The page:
— The Works of Frederich Schiller in English • Frederich Schiller

... life in its material remains; he tracks progress (and occasional degeneration) from the rudely chipped flints in the ancient gravel beds, to the polished stone weapon, and thence to the ages of bronze and iron. He is guided by material 'survivals'—ancient arms, implements, and ornaments. The student of Institutions has a similar method. He finds his relics of the uncivilised past in agricultural usages, in archaic methods of allotment of land, in odd marriage customs, things rudimentary—fossil relics, as it were, of an early social and political condition. The archaeologist ...
— Modern Mythology • Andrew Lang

... Though, therefore, the social student in his approach to the subject is not helped by the beauties of colour and song, it behoves him to avoid undue solemnity, and still more ...
— Love—Marriage—Birth Control - Being a Speech delivered at the Church Congress at - Birmingham, October, 1921 • Bertrand Dawson

... the rod, the oar, all manly sports, are good training for the hand. Walking insures fresh air, but it does not train the body or mind like games and sports which are played out of doors. A man of great fame as an explorer and as a student of nature (he who discovered, in the West, bones of horses with two, three, and four toes, and who found the remains of birds with teeth) once told me that his success was largely due to the sports of his youth. His ...
— Scientific American Supplement, No. 497, July 11, 1885 • Various

... He thought that the knowledge of this, the only imprudently hasty step he ever meant to take in his life, might go against his character for wisdom, if the fact became known while he was as yet only a student. Mr. Wilkins wondered a little; but acceded, as he always did, to any of Ellinor's requests. Mr. Ness was a confidant, of course, and some of Lady Maria's connections heard of it, and forgot it again very soon; and, as it happened, no one else ...
— A Dark Night's Work • Elizabeth Gaskell

... difficult to start. Perhaps it may seem strange that a girl who had been so eager at school, should not care to work by herself at home. But when there are no competitors and no Miss Arundel, work loses much of its zest for everyone except the real student, who is rarely to be found among men, still more rarely among women. And the last thing Henrietta ...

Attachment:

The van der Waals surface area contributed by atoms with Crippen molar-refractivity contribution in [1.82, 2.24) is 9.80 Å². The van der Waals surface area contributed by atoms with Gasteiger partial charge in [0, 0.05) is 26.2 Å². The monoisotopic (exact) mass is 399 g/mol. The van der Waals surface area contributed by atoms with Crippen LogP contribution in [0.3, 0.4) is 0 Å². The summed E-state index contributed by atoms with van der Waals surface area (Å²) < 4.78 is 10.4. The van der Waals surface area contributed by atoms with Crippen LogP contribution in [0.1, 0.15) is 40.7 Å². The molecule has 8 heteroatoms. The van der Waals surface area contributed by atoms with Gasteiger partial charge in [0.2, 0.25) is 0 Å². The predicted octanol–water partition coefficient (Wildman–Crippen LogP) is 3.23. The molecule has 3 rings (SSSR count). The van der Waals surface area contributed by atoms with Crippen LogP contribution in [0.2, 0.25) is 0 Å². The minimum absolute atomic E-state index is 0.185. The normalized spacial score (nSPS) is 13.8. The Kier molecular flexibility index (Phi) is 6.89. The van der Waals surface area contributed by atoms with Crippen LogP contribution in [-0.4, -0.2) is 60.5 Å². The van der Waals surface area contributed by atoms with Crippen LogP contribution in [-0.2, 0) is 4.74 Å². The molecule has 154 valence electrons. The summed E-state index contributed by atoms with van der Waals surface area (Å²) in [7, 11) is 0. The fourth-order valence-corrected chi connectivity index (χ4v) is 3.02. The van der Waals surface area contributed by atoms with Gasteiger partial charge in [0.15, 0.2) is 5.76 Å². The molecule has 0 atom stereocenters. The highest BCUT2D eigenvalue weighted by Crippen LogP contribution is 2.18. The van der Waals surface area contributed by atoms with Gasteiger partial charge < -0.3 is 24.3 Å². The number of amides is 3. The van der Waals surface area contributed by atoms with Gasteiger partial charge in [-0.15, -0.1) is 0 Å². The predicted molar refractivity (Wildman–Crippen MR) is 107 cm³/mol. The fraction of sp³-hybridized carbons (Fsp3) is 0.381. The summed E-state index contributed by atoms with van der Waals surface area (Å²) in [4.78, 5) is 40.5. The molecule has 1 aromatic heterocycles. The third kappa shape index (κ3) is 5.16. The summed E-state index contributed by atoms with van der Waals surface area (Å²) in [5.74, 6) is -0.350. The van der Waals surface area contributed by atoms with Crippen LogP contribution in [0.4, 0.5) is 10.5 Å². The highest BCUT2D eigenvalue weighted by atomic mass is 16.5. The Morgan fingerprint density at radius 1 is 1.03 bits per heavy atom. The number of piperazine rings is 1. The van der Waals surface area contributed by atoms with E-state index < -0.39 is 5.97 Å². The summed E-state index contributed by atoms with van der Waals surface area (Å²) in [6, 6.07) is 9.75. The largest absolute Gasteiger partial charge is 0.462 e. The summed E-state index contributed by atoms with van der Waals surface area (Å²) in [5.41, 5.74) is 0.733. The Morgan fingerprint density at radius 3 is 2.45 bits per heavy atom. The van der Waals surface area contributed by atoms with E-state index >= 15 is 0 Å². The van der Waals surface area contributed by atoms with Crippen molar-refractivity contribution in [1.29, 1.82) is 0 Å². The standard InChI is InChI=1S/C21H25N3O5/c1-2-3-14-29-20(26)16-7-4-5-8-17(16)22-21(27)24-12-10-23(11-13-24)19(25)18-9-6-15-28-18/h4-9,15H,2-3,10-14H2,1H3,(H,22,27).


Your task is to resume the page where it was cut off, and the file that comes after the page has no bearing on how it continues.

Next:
— The Third Miss Symons • Flora Macdonald Mayor

... usually decorated with the flowers of the hawthorn, a plant as emblematical of the spring as the holly is of Christmas. Goldsmith has made its name familiar even to the people of Bengal, for almost every student in the upper classes of the Government Colleges has the following couplet ...
— Flowers and Flower-Gardens • David Lester Richardson

... and insisted upon seeing innumerable pictures, lurking (as she had discovered) in many different recesses of the library? More and more from this quarter it was that we drew the materials of our daily after-dinner conversation. One great discouragement arises commonly to the student, where the particular library in which he reads has been so disordinately collected that he cannot pursue a subject once started. Now, at Laxton, the books had been so judiciously brought together, so many hooks and eyes connected them, ...
— Memorials and Other Papers • Thomas de Quincey

... rarely heard equaled. Not only did he dwell upon the exuberance of his humor, but upon the power of his pathos and the all-pervading element of his poetry. I looked at the man in astonishment. I had considered myself a rather diligent student of the great master of fiction, but the stranger's felicity of quotation and illustration staggered me. It is true, that his thought was not always clothed in the best language, and often appeared in the slouching, ...
— Drift from Two Shores • Bret Harte

... student of the "Home Life of the Wild Things." They all interested her, they all posed for her, squirrel and bird and butterfly. Inevitably she began to specialise, but her specialisation was not in one species ...
— The Short Cut • Jackson Gregory

... distressed. Should she go? Should she ring again? Presently words came from his lips at intervals, abrupt, disconnected, and now a ribald laugh, and now a tearful sigh. And then he was a student humming: ...
— Dreamers of the Ghetto • I. Zangwill